In some ways, the civil service is very different to corporate organisations. And in other ways, it’s very much the same.
Most of our time is spent building secure digital services for citizens starting from data. Just like people in almost any large organisation, civil servants have to go through induction and training courses, do performance management reviews, claim expenses, and sometimes move from one civil service job to another.
All of those things require a certain amount of management, which of course comes with inevitable paperwork. Right now, that management happens in lots of different ways. Sometimes it’s wrapped up in some sort of database or information management system, and other times it’s just documents that sit on people’s computers and get emailed from one person to the next.
Basic tasks like this shouldn’t be difficult or time-consuming, but at the moment they are.
It takes up much more time than it should. Civil servants, just like people in other sectors, should be able to focus on the work they were hired to do, and not spend hours and hours on the bureaucracy that surrounds it.
What is the user need?
In recent months, a small team based at GDS has been running a discovery, looking at the tools civil servants use to get all these tasks done.
They started with user needs, because civil servants are users too.
They talked to, listened to, and observed some civil servants in different roles and departments about their experiences of using various services to do things like apply for jobs, book meeting rooms and record training. They heard people’s frustrations, and developed an understanding of their needs. Then they started to build a prototype.
A cross-government platform for civil servants
Here’s a quick video overview of some of the features included in the cross-government services prototype:
It’s built as a platform: a common, shared technical infrastructure that can be used across government. That means departments can use different ways of meeting the needs of their users, while being confident their services will talk to other services in different departments.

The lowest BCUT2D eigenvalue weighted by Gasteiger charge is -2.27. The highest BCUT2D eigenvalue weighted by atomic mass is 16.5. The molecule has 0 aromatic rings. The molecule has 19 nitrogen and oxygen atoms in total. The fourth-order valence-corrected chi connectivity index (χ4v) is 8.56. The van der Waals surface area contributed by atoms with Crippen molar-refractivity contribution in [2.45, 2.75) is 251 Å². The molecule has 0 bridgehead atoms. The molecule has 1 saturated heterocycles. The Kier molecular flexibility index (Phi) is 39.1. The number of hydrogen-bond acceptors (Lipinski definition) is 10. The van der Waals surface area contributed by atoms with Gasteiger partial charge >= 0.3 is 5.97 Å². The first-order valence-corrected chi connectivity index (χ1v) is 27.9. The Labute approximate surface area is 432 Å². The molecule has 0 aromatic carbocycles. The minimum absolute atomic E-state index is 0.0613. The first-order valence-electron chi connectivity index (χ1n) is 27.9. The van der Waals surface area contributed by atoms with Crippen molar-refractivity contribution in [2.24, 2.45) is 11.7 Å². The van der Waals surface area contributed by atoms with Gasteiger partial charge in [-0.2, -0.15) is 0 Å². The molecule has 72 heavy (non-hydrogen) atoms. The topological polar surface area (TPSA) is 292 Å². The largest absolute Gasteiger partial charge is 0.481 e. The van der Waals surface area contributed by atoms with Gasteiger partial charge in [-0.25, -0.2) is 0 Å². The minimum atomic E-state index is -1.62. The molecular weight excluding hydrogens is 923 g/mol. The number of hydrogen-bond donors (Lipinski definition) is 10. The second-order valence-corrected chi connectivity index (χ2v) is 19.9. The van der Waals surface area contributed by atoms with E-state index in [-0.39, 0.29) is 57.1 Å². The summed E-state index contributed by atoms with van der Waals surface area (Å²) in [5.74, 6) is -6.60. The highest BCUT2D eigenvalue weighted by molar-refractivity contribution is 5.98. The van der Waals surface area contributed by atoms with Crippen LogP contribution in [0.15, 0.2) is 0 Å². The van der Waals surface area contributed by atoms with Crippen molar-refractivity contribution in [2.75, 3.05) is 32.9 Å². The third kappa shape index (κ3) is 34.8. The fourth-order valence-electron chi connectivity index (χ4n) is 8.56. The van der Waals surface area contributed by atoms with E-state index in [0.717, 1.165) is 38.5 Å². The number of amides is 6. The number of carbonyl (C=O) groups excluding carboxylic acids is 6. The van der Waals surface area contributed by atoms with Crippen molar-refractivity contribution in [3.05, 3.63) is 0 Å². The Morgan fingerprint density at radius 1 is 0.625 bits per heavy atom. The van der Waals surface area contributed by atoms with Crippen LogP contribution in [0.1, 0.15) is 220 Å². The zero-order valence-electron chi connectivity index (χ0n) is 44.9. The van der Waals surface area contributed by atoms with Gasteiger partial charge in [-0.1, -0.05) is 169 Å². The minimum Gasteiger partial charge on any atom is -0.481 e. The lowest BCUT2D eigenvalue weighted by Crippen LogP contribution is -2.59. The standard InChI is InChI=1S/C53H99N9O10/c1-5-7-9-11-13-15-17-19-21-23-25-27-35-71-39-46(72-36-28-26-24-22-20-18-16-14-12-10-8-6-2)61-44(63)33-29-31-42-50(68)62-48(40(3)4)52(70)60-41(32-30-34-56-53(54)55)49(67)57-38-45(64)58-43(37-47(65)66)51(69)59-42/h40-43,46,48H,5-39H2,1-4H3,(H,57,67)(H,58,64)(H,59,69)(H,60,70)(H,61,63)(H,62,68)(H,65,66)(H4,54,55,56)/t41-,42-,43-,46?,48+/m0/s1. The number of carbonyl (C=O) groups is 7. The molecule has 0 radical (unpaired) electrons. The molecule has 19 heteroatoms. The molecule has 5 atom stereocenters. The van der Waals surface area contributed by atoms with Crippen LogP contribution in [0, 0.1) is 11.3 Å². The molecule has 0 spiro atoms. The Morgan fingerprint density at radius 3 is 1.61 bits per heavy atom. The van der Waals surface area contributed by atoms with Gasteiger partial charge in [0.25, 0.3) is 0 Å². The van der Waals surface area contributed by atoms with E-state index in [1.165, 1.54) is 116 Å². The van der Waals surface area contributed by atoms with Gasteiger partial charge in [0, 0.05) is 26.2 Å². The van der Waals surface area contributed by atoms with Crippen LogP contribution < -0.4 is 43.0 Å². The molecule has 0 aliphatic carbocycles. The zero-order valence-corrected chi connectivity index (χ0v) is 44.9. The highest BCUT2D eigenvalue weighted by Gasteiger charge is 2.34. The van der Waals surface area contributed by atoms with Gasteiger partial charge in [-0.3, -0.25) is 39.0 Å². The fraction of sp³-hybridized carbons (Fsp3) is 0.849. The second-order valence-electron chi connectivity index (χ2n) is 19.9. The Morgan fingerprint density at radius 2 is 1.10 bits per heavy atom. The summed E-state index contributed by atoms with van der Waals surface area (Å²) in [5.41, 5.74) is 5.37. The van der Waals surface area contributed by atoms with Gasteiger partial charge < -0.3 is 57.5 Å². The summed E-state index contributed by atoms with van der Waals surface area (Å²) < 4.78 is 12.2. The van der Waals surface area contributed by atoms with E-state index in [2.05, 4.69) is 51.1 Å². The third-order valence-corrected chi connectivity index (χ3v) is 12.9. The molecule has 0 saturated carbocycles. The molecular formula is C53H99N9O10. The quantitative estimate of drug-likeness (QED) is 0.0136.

It’s not designed to replace any of the large systems many departments depend on for complex interactions like payroll management, but it is designed to change how data is passed in and out of those systems to make them easier for civil servants to use.
It includes a personal data store for every civil servant - a digital space every individual can use to control what data they share, with whom, and how it’s updated. It could enable staff to share their work objectives (or not), their career history and specialist skills (or not), or their preferred forms of communication (or not).
That will make it easier not just to find the right contact details for someone, but also to find the right person to contact, wherever they are in the civil service.
Three collaborators, two workstreams, one goal
There’s a lot of work to be done to take this project further.
The Department for Work and Pensions (DWP) is hiring digital technologists and as we attract the best talent across the UK we want colleagues to experience an amazingly easy to use digital workplace. So DWP has decided to become the seed adopter of this alpha, with Technology users as the pilot user community. DWP and GDS will together build on everything that was uncovered in the discovery and make it better so that it can be used by colleagues across DWP and across all government departments
Civil Service Learning (CSL) is funding an additional programme of work focusing on ways to improve how civil servants do training and development, another vital part of every civil servant’s day-to-day work and another thing that would be improved through user-centric design. These changes will link up well with the big improvements CSL will be making to learning.
There will be two teams working collaboratively towards a single goal, made up of individuals from DWP, CSL and GDS, and working from both DWP and GDS offices.
This is great news. It’s exactly the kind of thing we mean when we talk about collaborative working between departments and the centre: it’s all about building the team and giving them time and space to think. Because together we can do more.